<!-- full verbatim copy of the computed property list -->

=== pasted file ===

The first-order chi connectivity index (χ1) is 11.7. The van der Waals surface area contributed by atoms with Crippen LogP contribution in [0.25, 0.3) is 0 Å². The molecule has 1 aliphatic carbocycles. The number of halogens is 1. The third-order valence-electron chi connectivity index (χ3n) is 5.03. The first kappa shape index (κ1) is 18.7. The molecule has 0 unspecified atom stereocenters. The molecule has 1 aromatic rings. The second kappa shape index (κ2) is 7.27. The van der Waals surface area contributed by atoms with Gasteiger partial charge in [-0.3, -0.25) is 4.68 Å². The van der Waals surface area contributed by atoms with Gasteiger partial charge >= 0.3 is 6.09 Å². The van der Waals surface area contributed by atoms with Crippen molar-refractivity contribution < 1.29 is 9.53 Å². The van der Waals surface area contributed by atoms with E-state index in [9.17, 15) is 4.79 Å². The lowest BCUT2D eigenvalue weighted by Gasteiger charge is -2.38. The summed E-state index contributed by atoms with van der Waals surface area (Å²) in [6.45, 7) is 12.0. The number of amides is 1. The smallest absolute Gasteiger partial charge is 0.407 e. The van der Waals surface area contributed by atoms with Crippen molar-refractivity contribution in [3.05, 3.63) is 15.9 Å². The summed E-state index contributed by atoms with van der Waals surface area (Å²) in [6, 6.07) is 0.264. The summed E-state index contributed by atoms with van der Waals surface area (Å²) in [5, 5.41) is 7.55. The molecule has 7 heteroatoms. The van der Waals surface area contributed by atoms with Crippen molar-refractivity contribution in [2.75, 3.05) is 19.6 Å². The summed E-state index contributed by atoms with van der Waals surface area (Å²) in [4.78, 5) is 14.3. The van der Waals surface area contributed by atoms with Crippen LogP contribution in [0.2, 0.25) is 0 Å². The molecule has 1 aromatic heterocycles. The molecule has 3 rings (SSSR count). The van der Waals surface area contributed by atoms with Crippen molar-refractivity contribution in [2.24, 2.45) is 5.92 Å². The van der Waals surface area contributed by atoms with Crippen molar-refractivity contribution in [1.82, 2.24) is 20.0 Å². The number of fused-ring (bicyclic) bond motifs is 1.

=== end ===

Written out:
The first-order chi connectivity index (χ1) is 11.7. The van der Waals surface area contributed by atoms with Crippen LogP contribution in [0.25, 0.3) is 0 Å². The molecule has 1 aliphatic carbocycles. The number of halogens is 1. The third-order valence-electron chi connectivity index (χ3n) is 5.03. The first kappa shape index (κ1) is 18.7. The molecule has 0 unspecified atom stereocenters. The molecule has 1 aromatic rings. The second kappa shape index (κ2) is 7.27. The van der Waals surface area contributed by atoms with Gasteiger partial charge in [-0.3, -0.25) is 4.68 Å². The van der Waals surface area contributed by atoms with Gasteiger partial charge >= 0.3 is 6.09 Å². The van der Waals surface area contributed by atoms with Crippen molar-refractivity contribution < 1.29 is 9.53 Å². The van der Waals surface area contributed by atoms with E-state index in [9.17, 15) is 4.79 Å². The lowest BCUT2D eigenvalue weighted by Gasteiger charge is -2.38. The summed E-state index contributed by atoms with van der Waals surface area (Å²) in [6.45, 7) is 12.0. The number of amides is 1. The smallest absolute Gasteiger partial charge is 0.407 e. The van der Waals surface area contributed by atoms with Crippen molar-refractivity contribution in [3.05, 3.63) is 15.9 Å². The summed E-state index contributed by atoms with van der Waals surface area (Å²) in [6, 6.07) is 0.264. The summed E-state index contributed by atoms with van der Waals surface area (Å²) in [5, 5.41) is 7.55. The molecule has 7 heteroatoms. The van der Waals surface area contributed by atoms with Crippen molar-refractivity contribution in [2.75, 3.05) is 19.6 Å². The summed E-state index contributed by atoms with van der Waals surface area (Å²) in [4.78, 5) is 14.3. The van der Waals surface area contributed by atoms with Crippen LogP contribution in [0.2, 0.25) is 0 Å². The molecule has 1 aromatic heterocycles. The molecule has 3 rings (SSSR count). The van der Waals surface area contributed by atoms with Crippen molar-refractivity contribution in [2.24, 2.45) is 5.92 Å². The van der Waals surface area contributed by atoms with Crippen molar-refractivity contribution in [1.82, 2.24) is 20.0 Å². The number of fused-ring (bicyclic) bond motifs is 1.